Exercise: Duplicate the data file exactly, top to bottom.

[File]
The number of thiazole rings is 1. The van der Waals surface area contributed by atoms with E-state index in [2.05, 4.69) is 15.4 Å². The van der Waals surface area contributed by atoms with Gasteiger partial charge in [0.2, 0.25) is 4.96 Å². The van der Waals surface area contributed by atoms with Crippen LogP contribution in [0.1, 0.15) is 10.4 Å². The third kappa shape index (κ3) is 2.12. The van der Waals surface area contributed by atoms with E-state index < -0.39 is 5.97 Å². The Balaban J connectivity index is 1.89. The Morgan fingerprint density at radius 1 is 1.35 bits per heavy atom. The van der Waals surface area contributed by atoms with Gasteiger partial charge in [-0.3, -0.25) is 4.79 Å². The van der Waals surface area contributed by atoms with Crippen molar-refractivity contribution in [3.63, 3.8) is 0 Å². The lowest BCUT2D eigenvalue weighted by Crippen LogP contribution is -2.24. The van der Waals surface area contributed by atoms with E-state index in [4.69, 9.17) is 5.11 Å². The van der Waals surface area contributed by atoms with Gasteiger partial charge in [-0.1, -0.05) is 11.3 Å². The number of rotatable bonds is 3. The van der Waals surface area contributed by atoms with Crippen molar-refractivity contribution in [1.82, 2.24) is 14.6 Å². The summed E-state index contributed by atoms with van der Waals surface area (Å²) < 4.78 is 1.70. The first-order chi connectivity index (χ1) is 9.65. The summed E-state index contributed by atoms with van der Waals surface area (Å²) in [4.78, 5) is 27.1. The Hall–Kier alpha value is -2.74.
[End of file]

The number of thiazole rings is 1. The van der Waals surface area contributed by atoms with E-state index in [2.05, 4.69) is 15.4 Å². The van der Waals surface area contributed by atoms with Gasteiger partial charge in [0.2, 0.25) is 4.96 Å². The van der Waals surface area contributed by atoms with Crippen LogP contribution in [0.1, 0.15) is 10.4 Å². The third kappa shape index (κ3) is 2.12. The van der Waals surface area contributed by atoms with E-state index < -0.39 is 5.97 Å². The Balaban J connectivity index is 1.89. The Morgan fingerprint density at radius 1 is 1.35 bits per heavy atom. The van der Waals surface area contributed by atoms with Gasteiger partial charge in [-0.3, -0.25) is 4.79 Å². The van der Waals surface area contributed by atoms with Crippen molar-refractivity contribution in [3.63, 3.8) is 0 Å². The lowest BCUT2D eigenvalue weighted by Crippen LogP contribution is -2.24. The van der Waals surface area contributed by atoms with E-state index in [4.69, 9.17) is 5.11 Å². The van der Waals surface area contributed by atoms with Gasteiger partial charge in [-0.1, -0.05) is 11.3 Å². The number of rotatable bonds is 3. The van der Waals surface area contributed by atoms with Crippen molar-refractivity contribution in [1.82, 2.24) is 14.6 Å². The summed E-state index contributed by atoms with van der Waals surface area (Å²) < 4.78 is 1.70. The first-order chi connectivity index (χ1) is 9.65. The summed E-state index contributed by atoms with van der Waals surface area (Å²) in [4.78, 5) is 27.1. The Hall–Kier alpha value is -2.74.